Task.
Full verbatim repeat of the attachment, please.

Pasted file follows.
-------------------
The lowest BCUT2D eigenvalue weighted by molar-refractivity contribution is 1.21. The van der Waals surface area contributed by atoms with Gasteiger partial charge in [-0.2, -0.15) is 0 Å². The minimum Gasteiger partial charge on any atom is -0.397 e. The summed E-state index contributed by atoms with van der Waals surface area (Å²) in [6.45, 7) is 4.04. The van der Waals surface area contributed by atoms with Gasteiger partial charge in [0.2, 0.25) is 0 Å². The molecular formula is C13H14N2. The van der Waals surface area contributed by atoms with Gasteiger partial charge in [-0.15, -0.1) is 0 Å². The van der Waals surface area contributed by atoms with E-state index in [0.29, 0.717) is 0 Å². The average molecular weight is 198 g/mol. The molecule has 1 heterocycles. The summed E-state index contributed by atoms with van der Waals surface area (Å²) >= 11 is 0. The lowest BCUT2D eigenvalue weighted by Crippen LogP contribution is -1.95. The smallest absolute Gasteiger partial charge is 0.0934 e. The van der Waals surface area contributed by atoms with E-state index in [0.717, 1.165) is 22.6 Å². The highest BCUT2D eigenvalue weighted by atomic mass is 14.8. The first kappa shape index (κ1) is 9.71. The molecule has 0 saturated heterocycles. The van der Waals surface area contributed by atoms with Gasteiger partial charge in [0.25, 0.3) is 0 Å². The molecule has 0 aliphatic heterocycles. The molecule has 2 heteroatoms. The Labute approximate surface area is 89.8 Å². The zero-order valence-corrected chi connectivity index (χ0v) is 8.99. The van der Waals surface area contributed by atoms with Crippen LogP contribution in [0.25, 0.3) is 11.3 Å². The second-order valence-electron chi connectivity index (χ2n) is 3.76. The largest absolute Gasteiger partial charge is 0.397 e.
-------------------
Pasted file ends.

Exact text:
The lowest BCUT2D eigenvalue weighted by molar-refractivity contribution is 1.21. The van der Waals surface area contributed by atoms with Gasteiger partial charge in [-0.2, -0.15) is 0 Å². The minimum Gasteiger partial charge on any atom is -0.397 e. The summed E-state index contributed by atoms with van der Waals surface area (Å²) in [6.45, 7) is 4.04. The van der Waals surface area contributed by atoms with Gasteiger partial charge in [0.2, 0.25) is 0 Å². The molecular formula is C13H14N2. The van der Waals surface area contributed by atoms with Gasteiger partial charge in [-0.15, -0.1) is 0 Å². The van der Waals surface area contributed by atoms with E-state index in [0.29, 0.717) is 0 Å². The average molecular weight is 198 g/mol. The molecule has 1 heterocycles. The summed E-state index contributed by atoms with van der Waals surface area (Å²) >= 11 is 0. The lowest BCUT2D eigenvalue weighted by Crippen LogP contribution is -1.95. The smallest absolute Gasteiger partial charge is 0.0934 e. The van der Waals surface area contributed by atoms with E-state index in [0.717, 1.165) is 22.6 Å². The highest BCUT2D eigenvalue weighted by atomic mass is 14.8. The first kappa shape index (κ1) is 9.71. The molecule has 0 saturated heterocycles. The van der Waals surface area contributed by atoms with Gasteiger partial charge in [0.25, 0.3) is 0 Å². The molecule has 0 aliphatic heterocycles. The molecule has 2 heteroatoms. The Labute approximate surface area is 89.8 Å². The zero-order valence-corrected chi connectivity index (χ0v) is 8.99. The van der Waals surface area contributed by atoms with Crippen LogP contribution in [0.25, 0.3) is 11.3 Å². The second-order valence-electron chi connectivity index (χ2n) is 3.76. The largest absolute Gasteiger partial charge is 0.397 e.